When I picked up The Last House on Needless Street, I wasn’t sure what to expect. All I knew was that it was probably going to be dark, psychological horror of some sort and that the story would be narrated by a black cat. Was I right? Yes and no. It’s best to go into this book knowing as little as possible, because this odd novel is all about subverting expectations. It’s set in a boarded-up house on Needless Street where a man lives alone with his cat and his daughter. All of this is true and not true. And as strange as this book sounds, it all really worked for me. I can’t stop thinking about this one.
The Love Hypothesis
Ali Hazelwood’s debut romance novel dominated nearly every corner of the Internet. Whether you were drawn in by the fake dating, the thoughtful contemplation of being a woman in STEM, the coffee shop shenanigans, or the stoic man whose heart softens at the ray-of-sunshine woman, it’s clear this book was a joy for romance readers. Olive Smith is a biology doctoral student who gets into a fake relationship with the department’s most-hated professor, Dr. Adam Carlsen. She’s trying to convince her best friend Anh that she has a social life outside of the lab, while Adam wants to re-gain access to his research funding. This is a pitch-perfect romance novel where you’ll root for the main characters to figure out their feelings until you’re blue in the face.
The People We Keep
It’s 1994 in Little River, New York. After “borrowing” a neighbor’s car to go perform at an open-mic night, 16-year-old April Sawicki realizes that life has the potential to be so much more than she’s ever known. Leaving her small town and planning to never look back, April chronicles her life through the songs she writes and the people she keeps, yearning for the ability to stop running away from love and from herself. Championing the power of self-love and found family, Allison Larkin reminds us throughout The People We Keep that there is always beauty to be found in chaos and that this life is ours to choose.
The Postscript Murders (Harbinder Kaur #2)
I was recommended this book while looking for queer crime novels and was delighted by its charming characters and cozy mystery-esque vibes. Ninety-year-old Peggy Smith’s death seems like natural causes, plain and simple. After all, is it so odd for elderly women with health issues to die? But when it is discovered that Peggy is mentioned in a number of mystery novel postscripts — and one author is found dead shortly later — her caretaker, her friends, and Detective Sergeant Harbinder Kaur are determined to catch her killer.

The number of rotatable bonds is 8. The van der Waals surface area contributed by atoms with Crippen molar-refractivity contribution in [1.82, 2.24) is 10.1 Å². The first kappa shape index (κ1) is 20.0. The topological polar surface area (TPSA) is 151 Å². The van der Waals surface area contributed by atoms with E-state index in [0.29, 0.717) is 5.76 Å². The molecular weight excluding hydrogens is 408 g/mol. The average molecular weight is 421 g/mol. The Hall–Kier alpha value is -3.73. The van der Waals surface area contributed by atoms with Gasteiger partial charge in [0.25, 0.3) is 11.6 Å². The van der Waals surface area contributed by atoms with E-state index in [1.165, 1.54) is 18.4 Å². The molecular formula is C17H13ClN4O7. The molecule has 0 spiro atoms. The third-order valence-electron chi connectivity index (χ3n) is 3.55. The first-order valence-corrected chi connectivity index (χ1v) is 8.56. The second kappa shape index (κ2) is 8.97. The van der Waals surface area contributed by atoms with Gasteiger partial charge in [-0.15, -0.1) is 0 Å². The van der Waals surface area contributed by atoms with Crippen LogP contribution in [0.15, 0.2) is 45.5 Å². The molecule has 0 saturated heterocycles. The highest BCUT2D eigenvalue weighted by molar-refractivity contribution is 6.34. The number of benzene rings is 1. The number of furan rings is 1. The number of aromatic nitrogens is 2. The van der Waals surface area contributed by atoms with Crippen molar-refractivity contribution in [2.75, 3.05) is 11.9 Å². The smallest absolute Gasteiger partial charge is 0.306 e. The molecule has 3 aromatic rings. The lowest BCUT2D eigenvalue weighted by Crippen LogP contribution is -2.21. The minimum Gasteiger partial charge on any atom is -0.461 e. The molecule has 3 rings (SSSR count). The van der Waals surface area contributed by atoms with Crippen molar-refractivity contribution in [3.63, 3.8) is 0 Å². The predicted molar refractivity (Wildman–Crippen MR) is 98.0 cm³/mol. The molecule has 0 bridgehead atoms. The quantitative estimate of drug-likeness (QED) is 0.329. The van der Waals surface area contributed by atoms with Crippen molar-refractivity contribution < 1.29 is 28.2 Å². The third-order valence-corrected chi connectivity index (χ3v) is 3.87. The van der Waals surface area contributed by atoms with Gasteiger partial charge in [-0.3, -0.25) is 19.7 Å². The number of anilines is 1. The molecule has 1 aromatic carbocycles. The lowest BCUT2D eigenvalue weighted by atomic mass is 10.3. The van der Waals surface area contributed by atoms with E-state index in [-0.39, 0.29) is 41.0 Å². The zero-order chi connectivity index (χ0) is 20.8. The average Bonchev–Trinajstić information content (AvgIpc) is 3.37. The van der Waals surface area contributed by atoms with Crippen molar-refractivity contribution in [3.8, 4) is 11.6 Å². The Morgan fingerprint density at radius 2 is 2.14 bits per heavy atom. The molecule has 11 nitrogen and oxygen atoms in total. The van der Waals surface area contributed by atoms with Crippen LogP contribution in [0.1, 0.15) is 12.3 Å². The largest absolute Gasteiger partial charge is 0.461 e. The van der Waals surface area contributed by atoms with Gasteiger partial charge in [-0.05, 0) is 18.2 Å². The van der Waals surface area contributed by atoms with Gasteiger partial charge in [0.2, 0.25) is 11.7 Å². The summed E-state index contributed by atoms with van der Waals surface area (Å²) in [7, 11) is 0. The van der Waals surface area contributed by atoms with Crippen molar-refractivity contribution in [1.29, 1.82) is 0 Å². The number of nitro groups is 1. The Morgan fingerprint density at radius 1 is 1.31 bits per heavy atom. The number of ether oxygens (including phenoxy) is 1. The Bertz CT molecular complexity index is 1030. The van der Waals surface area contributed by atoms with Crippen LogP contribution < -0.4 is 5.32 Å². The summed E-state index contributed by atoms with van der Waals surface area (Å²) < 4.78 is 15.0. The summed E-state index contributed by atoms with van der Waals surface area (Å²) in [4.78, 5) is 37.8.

The Prophets is an extraordinary historical novel: a defiantly poetic story of great love growing in a place of hate. Two enslaved boys, Samuel and Isaiah, childhood friends who become lovers, occupy the center, but they’re not alone. The plantation system, individuals, and communities around them are an essential part of the story too. Jones handles the multiple moving parts and perspectives masterfully — joy and beauty juxtaposed against pain to devastating effect. Truly, this book gutted me and I was grateful for it.
The Rib King
I love this book and will continue to talk about it until the sun burns out. It’s a gripping, brilliant early 20th century story of the Black staff who work for a once-wealthy family. There is fighting and jealousy between the staff in the house, and violent racists outside the home. And when the family takes something that doesn’t belong to them, the house is shattered by violence. And that’s just the first half! The second follows a former staff member as she attempts to start her own business and get out from under the shadow of the events a decade earlier. The Rib King has sharp teeth that will grip your brain and not let go.